“I grew up here, so it felt really natural to be talking about someone’s childhood and being a teenager,” says Snoekstra, over lunch in Manuka. She spent her childhood in Canberra’s south, and finished her schooling at Narrabundah College, before moving to Melbourne to study creative writing and cinema. But, while her family have also moved away, she returns here regularly, and it has always struck her as a great setting for a psychological thriller.

“It just felt like a natural place to talk about being a teenager for one, and also a really safe place where bad things don’t happen,” she says.

“That’s how it was in my head, and also very suburban. And the other side of it is that really stark architecture, this is where all the politics happens.”

Backtrack to three years ago, and Snoekstra was working nights in a Melbourne cinema when she first struck on the idea of a novel.

“I thought about the idea for a long, long time before I actually wrote anything – months and months, just because I was working in the cinema,” she says.

“I felt like I should probably get a proper job, or a more regular job, and I knew committing myself to writing a novel was going to be a big thing to do, so I was going back and forth, because I really loved the idea, and I just wasn’t sure if that’s what I should be putting my time into at that time in my life.”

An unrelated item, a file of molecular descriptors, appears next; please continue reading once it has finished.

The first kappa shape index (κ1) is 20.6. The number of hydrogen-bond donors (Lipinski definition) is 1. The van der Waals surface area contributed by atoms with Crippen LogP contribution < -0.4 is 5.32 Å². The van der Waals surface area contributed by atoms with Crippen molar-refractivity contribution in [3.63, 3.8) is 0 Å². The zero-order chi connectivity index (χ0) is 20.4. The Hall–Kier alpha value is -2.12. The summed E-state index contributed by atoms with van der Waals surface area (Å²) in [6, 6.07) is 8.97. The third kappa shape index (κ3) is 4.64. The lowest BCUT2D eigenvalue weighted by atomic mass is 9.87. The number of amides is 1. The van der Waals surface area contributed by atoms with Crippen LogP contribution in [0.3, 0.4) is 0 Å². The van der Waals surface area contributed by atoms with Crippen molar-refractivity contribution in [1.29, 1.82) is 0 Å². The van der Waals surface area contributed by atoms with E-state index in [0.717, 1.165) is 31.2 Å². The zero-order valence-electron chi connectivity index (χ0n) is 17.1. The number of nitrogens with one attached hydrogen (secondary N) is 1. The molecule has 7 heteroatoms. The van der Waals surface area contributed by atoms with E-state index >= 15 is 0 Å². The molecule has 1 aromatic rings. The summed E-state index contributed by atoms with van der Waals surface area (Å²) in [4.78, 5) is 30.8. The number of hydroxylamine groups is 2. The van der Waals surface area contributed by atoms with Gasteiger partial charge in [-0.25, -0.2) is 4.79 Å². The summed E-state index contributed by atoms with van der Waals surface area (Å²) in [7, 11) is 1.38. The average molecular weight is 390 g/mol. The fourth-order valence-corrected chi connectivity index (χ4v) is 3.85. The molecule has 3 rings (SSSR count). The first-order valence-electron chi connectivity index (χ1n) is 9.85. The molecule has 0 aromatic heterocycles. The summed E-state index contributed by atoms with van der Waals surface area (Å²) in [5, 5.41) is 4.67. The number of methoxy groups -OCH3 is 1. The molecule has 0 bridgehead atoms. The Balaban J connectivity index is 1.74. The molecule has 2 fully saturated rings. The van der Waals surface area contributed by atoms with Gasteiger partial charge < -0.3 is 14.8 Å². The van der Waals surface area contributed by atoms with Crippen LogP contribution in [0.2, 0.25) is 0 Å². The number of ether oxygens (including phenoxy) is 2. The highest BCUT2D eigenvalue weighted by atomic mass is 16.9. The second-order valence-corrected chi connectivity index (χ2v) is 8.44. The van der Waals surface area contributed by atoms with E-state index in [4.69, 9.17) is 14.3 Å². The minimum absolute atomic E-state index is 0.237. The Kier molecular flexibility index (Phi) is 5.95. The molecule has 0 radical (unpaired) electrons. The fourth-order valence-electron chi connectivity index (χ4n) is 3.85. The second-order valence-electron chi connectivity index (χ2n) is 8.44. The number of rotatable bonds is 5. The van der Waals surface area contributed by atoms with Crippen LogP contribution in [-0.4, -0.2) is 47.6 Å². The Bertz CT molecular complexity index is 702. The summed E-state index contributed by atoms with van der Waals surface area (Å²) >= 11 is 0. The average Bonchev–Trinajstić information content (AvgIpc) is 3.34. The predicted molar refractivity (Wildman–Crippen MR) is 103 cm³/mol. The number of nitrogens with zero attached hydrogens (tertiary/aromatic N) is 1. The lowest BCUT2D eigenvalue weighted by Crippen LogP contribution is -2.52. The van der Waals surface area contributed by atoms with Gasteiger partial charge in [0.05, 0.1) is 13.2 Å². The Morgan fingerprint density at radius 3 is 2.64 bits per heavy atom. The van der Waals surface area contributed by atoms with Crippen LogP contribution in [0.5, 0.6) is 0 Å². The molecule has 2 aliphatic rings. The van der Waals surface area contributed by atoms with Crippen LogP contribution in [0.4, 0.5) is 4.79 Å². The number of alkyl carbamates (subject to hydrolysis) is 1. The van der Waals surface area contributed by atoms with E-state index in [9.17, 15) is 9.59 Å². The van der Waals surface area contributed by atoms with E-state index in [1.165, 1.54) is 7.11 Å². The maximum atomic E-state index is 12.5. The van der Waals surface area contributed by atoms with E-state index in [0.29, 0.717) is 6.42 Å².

She had long been fascinated by the legend of Bluebeard – the ancient folk about a man whose wives disappear mysteriously, one by one. She loved imposter stories – The Changeling, and Anastasia – and psychological thrillers like Hitchcock’s Rebecca, and George Cuckor’s Gaslight. It’s no wonder the car windows smashing in the dead of night had her spooked.

“I was interested in the idea of taking someone’s life, and two stories set in the same place but from two different perspectives,” she says.

But not once did the thought of publishing or marketing tropes enter her mind. Gone Girl had only recently been published when she began writing and besides, it’s a genre that has been around for centuries. She even wrote a Master’s thesis focusing on the Bluebeard genre – “one of the oldest myths in storytelling”.

So the fact that she’s being primed to join a current runaway publishing phenomenon is confusing, if not a little galling.

“I’ve read all of them, those kind of books. It’s good, but it’s also a little annoying because that kind of genre has been around for such a long time,” she says.